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Discussing Foreign Policy in the New Administration

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Screenshot of panelists

On Nov 11, SPP hosted a panel discussion breaking down foreign relations in a world post U.S. Election. Scott Lasensky, who served as policy advisor for the Obama administration, moderated the event. Focused on the parallels of a global pandemic, economic crisis and political tumult in the United States, these experts discussed the intersections of these issues and the rising foreign policy relations that will be present in 2021. 

 The topics included:

  • UN and Climate Change 

Led by Dean Orr, this topic focused on the new administration and efforts to rejoin agreements to help prevent climate change. Dean Orr explained that the Biden administration will rejoin the Paris Accord and the World Health Organization. He stated that other countries “are hungry for the U.S. to show leadership,” among the climate and political crises.

  • Nuclear Nonproliferation and Arms Control

Nancy Gallagher’s opening focused on nuclear weapons, “still the one thing in this world that could kill us within the time it takes to have this webinar.” Gallagher explained that nuclear weapons are a big problem and yet are not on the list of things Biden will do on day one. 

Nuclear weapons use have increased substantially during the Trump administration by the withdrawal of the Cold War Treaty with Russia- New START. Gallagher explained that this act expires on February 5th, 2021 just days after Biden’s Inauguration.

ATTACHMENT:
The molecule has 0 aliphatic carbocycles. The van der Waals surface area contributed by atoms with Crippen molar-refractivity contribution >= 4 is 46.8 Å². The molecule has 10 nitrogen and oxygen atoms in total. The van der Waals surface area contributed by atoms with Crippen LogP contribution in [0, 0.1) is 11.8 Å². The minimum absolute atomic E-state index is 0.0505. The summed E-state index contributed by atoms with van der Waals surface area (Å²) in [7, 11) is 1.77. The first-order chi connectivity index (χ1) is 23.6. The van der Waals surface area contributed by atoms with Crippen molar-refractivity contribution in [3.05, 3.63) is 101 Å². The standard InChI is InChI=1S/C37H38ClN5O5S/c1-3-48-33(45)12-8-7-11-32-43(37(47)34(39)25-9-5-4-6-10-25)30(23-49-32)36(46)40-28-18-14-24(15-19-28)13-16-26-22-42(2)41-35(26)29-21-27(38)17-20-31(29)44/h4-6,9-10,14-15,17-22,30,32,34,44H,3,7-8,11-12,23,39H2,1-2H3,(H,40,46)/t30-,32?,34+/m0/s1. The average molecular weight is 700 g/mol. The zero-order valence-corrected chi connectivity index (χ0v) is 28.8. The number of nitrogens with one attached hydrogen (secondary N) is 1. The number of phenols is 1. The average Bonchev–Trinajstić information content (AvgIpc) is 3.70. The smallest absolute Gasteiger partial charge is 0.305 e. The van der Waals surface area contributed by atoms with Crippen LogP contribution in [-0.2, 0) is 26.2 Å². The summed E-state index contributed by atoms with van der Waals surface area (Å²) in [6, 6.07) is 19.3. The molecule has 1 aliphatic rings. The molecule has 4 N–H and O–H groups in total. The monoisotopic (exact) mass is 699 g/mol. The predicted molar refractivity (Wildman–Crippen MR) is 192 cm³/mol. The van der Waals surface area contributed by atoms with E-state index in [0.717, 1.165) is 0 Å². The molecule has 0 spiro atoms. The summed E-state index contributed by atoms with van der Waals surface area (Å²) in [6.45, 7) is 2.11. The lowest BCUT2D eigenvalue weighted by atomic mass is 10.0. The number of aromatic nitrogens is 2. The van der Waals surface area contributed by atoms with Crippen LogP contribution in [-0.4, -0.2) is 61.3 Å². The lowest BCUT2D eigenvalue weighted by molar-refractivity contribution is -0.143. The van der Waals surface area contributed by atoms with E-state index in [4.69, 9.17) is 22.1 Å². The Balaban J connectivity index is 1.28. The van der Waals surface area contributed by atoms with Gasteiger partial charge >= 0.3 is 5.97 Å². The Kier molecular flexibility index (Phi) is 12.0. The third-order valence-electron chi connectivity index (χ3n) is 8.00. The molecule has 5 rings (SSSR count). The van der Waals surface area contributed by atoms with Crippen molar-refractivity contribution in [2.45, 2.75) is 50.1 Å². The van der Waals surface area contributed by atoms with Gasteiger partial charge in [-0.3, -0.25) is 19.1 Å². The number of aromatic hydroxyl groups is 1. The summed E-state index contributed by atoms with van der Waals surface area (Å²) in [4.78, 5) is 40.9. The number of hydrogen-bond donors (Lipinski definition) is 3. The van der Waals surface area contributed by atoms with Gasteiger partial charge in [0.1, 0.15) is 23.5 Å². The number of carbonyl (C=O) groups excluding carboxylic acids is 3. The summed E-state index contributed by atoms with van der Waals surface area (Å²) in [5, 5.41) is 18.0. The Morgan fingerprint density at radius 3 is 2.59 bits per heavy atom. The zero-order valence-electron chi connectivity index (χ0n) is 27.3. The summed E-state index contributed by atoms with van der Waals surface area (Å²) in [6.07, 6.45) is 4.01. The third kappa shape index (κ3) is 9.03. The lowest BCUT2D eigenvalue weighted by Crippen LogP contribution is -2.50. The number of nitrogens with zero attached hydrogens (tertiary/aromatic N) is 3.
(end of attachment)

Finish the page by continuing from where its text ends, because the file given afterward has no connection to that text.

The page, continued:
• America in the Middle East 

Shibley Telhami focused on the crisis in the middle east and how it is not a top priority for the Biden administration given the current climate. Telhami explained that in order to move the conversation forward in the Middle East it “requires so much energy and effort, you cannot really do it,” unless it's a top priority for the administration. He expects major differences in relations from the previous administration. There will now be much more coordination with national relations and security policies. He explained that the last administration used these relations to push an agenda of their own, which was “not in harmony with previous American policies and are in conflict with international law.” 

  • U.S. Relations with China

Margaret Pearson’s topic illustrated the challenges the Biden administration will face in rebuilding relations with China. Trump’s policies will be likely to stay in place while the Biden administration tries to undo the damage to the relationship. “There is a greater degree of cooperation needed,” stated Pearson. It is unclear the effort and tactics the Biden administration will use, but they must be different to be successful. The issue with this is with the amount of other items on Biden’s agenda, which limits top priorities. Finally, Biden could run into bureaucratic complications with House Democrats who may have a differing view on what should be the administration's priorities. 

To conclude, the panel identified one person and issue to watch for in the Biden-Harris administration. Some answers included potential National Security Advisor and Secretary of Defense appointees including Susan Rice, Tony Blinken, Michele Flournoy. Issues panelist Nancy Gallgher is most eager to see is the reassurance to other countries that the United States is capable of “making binding international commitments and keeping them.” 

For Media Inquiries:
Megan Campbell
Senior Director of Strategic Communications
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